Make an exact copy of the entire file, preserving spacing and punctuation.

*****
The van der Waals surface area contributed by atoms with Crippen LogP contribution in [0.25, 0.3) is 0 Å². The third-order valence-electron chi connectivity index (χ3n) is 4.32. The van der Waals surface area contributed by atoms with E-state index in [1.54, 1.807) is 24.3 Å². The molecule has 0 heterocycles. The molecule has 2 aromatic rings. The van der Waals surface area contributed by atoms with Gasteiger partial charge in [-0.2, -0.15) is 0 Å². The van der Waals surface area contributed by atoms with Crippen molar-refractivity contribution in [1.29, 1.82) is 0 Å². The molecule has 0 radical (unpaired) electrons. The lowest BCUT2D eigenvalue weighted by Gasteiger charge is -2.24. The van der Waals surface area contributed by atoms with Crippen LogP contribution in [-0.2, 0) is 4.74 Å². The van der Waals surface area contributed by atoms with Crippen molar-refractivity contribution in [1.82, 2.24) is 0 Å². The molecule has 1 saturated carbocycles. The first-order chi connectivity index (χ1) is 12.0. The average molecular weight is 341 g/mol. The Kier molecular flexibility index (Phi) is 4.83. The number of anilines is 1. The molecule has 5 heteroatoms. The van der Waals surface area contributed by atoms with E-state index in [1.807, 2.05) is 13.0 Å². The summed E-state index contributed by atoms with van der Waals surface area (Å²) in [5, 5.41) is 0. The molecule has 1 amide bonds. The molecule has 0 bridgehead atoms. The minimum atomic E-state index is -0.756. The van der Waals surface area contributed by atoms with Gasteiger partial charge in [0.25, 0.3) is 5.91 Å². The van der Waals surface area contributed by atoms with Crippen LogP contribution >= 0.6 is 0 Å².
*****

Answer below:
The van der Waals surface area contributed by atoms with Crippen LogP contribution in [0.25, 0.3) is 0 Å². The third-order valence-electron chi connectivity index (χ3n) is 4.32. The van der Waals surface area contributed by atoms with E-state index in [1.54, 1.807) is 24.3 Å². The molecule has 0 heterocycles. The molecule has 2 aromatic rings. The van der Waals surface area contributed by atoms with Gasteiger partial charge in [-0.2, -0.15) is 0 Å². The van der Waals surface area contributed by atoms with Crippen molar-refractivity contribution in [1.29, 1.82) is 0 Å². The molecule has 0 radical (unpaired) electrons. The lowest BCUT2D eigenvalue weighted by Gasteiger charge is -2.24. The van der Waals surface area contributed by atoms with Crippen LogP contribution in [-0.2, 0) is 4.74 Å². The van der Waals surface area contributed by atoms with Crippen molar-refractivity contribution in [1.82, 2.24) is 0 Å². The molecule has 1 saturated carbocycles. The first-order chi connectivity index (χ1) is 12.0. The average molecular weight is 341 g/mol. The Kier molecular flexibility index (Phi) is 4.83. The number of anilines is 1. The molecule has 5 heteroatoms. The van der Waals surface area contributed by atoms with E-state index in [1.807, 2.05) is 13.0 Å². The summed E-state index contributed by atoms with van der Waals surface area (Å²) in [5, 5.41) is 0. The molecule has 1 amide bonds. The molecule has 0 bridgehead atoms. The minimum atomic E-state index is -0.756. The van der Waals surface area contributed by atoms with Gasteiger partial charge in [0.25, 0.3) is 5.91 Å². The van der Waals surface area contributed by atoms with Crippen LogP contribution >= 0.6 is 0 Å².